All Hat

Texans who own no land have cattle.  Strange as this may sound, for many, it is a part of the culture of the area and indispensable in their minds.  Maybe it’s a link to the old west, but some see it as a thing they ought to do as if living up to a birthright.  Let alone the fact that it is hard to make money in cattle (unless you have a lot), such find pleasure and a form of recreation in the care and knowledge of their “herd.”  It could be that it’s sorta like having a garden.  In our area, people will expend money and self to grow vegetables they could more easily get in a store and spare their families and friends the complaining.  See, the activity is its own reward and a reminder that there is something other than the common work-a-day world.

We know people by their outfits.  Now, just because you are wearing White Stag doesn’t mean someone will say, “I see you’re a Walmart man,” because anyone can do that, but some apparel is so specific that it identifies the wearer.  However, we may dress as we wish to be perceived or as custom (not reality) dictates.  In Tennessee, we don’t smoke corncob pipes in honor of our forebears, but the Texan will wear the hat (as will some Tennesseans).  For most, the hat is not more than a fashion statement, but it is a tool for some and betrays vocation and volition.  A poser will be said to be “all hat and no cattle.”  The appearance does not match the actions and don’t call him a cowboy until you’ve seen him ride. 

Appearances are important, but there is more to life than the apparent.  Trying to find work in the Depression Era, my deceased father-in-law bought tools to enter the construction field. Not wanting to seem a novice, before confronting a potential employer, he traded his new tools for the old implements of a seasoned worker.  The deal was mutually beneficial as the older man received an upgrade; Clarence got the job and became a skilled craftsman.  How you look is important but achievement is more so, and potential is not productivity.  Teams wear uniforms, and everyone is number one before the contest.  There is no accurate measurement for heart and the will of the soul.  We know them when we see them.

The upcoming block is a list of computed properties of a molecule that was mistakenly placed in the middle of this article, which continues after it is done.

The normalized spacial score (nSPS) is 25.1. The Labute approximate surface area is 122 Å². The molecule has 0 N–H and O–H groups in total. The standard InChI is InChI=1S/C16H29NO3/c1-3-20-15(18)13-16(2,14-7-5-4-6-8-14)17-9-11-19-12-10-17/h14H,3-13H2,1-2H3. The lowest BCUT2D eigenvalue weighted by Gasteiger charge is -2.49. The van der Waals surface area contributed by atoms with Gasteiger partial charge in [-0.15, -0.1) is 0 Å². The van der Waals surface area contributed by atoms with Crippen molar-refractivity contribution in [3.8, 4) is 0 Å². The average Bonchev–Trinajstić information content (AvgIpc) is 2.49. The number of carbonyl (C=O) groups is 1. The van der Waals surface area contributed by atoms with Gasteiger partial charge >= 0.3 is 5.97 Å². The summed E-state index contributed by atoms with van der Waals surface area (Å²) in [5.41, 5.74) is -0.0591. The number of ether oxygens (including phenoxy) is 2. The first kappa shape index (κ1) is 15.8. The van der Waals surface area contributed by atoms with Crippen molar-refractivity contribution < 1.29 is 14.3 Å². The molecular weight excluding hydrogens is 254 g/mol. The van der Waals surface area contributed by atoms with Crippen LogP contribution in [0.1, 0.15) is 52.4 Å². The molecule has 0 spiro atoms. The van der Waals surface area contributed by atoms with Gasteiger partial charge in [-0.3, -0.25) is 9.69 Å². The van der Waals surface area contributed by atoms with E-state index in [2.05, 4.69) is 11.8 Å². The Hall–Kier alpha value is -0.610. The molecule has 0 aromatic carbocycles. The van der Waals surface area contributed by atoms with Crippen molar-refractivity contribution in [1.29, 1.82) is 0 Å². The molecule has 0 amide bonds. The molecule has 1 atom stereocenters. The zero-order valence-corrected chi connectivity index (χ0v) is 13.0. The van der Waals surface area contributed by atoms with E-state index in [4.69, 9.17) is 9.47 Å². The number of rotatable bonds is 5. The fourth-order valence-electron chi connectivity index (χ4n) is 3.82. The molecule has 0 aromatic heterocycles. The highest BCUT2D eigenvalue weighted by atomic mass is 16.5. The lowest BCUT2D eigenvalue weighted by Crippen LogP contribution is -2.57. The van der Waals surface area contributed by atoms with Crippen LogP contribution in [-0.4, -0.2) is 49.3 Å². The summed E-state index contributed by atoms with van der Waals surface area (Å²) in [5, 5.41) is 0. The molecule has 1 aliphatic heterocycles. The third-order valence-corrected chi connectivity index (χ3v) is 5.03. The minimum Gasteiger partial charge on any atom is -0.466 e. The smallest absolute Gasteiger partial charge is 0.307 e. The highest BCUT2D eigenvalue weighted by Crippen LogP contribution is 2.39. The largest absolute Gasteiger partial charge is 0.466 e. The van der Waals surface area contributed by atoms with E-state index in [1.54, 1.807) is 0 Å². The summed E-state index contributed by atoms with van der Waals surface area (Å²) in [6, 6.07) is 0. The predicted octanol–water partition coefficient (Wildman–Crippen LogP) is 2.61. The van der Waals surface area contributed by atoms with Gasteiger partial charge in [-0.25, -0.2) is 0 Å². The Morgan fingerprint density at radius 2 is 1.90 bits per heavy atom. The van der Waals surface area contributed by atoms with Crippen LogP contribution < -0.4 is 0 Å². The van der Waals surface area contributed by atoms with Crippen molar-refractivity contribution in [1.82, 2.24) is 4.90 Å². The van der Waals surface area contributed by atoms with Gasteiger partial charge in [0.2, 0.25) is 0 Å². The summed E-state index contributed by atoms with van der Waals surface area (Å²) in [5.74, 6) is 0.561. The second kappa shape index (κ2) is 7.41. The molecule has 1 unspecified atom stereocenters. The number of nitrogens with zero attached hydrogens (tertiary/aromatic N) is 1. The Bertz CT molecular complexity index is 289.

God told Samuel that people look at the outward while He considers the inward.  It is true that Scripture states in other places that presentations are important, but the great and oft- repeated principle is that the important thing is what’s inside.  Jesus chided religious leaders in His day for their superficial practices and told His followers to do their good in secret.  Nothing is unobserved by God and nothing can be hid.  All around us we see flashy and fanciful works done in the name of the Most High as if His power and blessing were dependent on dollars and cents.  David wanted to build a house for God but was told that no habitation would be sufficient.  The Almighty wants sincerity, and we can’t do God’s work for Him.

In the search for service, production is important, but so is purity.  We cannot say we are serving God unless we are having results.  At the same time, our motivations and employments matter in His sight.  One may be more or less than the other, but we are to be other in God’s sight than superficials.  Honest efforts will bring outcomes of some type though the exact nature of same is not in our hands.  It is a very human tendency to focus on the outside because that is what people see, and we live in a judgmental world.  Truthfully, while they are worthwhile, many pursuits do not fulfill their promise and disappoint the striver.  It is nice to be noticed, even applauded, but the goal of the purist is to be found the genuine article.

Sterl

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